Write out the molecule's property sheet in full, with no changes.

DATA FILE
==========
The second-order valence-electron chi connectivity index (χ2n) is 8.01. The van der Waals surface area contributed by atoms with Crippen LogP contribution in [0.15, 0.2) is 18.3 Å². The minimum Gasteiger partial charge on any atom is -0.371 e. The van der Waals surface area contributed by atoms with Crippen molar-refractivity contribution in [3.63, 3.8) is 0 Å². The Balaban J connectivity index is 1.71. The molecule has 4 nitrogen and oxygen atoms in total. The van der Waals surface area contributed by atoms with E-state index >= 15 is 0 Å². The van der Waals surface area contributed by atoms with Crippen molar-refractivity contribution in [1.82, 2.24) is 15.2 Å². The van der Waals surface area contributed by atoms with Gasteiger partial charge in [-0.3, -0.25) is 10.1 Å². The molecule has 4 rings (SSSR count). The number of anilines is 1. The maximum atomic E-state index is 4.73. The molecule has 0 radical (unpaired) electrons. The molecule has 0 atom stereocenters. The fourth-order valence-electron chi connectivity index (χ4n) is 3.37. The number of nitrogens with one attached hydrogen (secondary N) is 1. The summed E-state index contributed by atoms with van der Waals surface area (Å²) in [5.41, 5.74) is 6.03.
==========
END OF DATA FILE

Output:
The second-order valence-electron chi connectivity index (χ2n) is 8.01. The van der Waals surface area contributed by atoms with Crippen LogP contribution in [0.15, 0.2) is 18.3 Å². The minimum Gasteiger partial charge on any atom is -0.371 e. The van der Waals surface area contributed by atoms with Crippen molar-refractivity contribution in [3.63, 3.8) is 0 Å². The Balaban J connectivity index is 1.71. The molecule has 4 nitrogen and oxygen atoms in total. The van der Waals surface area contributed by atoms with E-state index >= 15 is 0 Å². The van der Waals surface area contributed by atoms with Crippen molar-refractivity contribution in [1.82, 2.24) is 15.2 Å². The van der Waals surface area contributed by atoms with Gasteiger partial charge in [-0.3, -0.25) is 10.1 Å². The molecule has 4 rings (SSSR count). The number of anilines is 1. The maximum atomic E-state index is 4.73. The molecule has 0 radical (unpaired) electrons. The molecule has 0 atom stereocenters. The fourth-order valence-electron chi connectivity index (χ4n) is 3.37. The number of nitrogens with one attached hydrogen (secondary N) is 1. The summed E-state index contributed by atoms with van der Waals surface area (Å²) in [5.41, 5.74) is 6.03.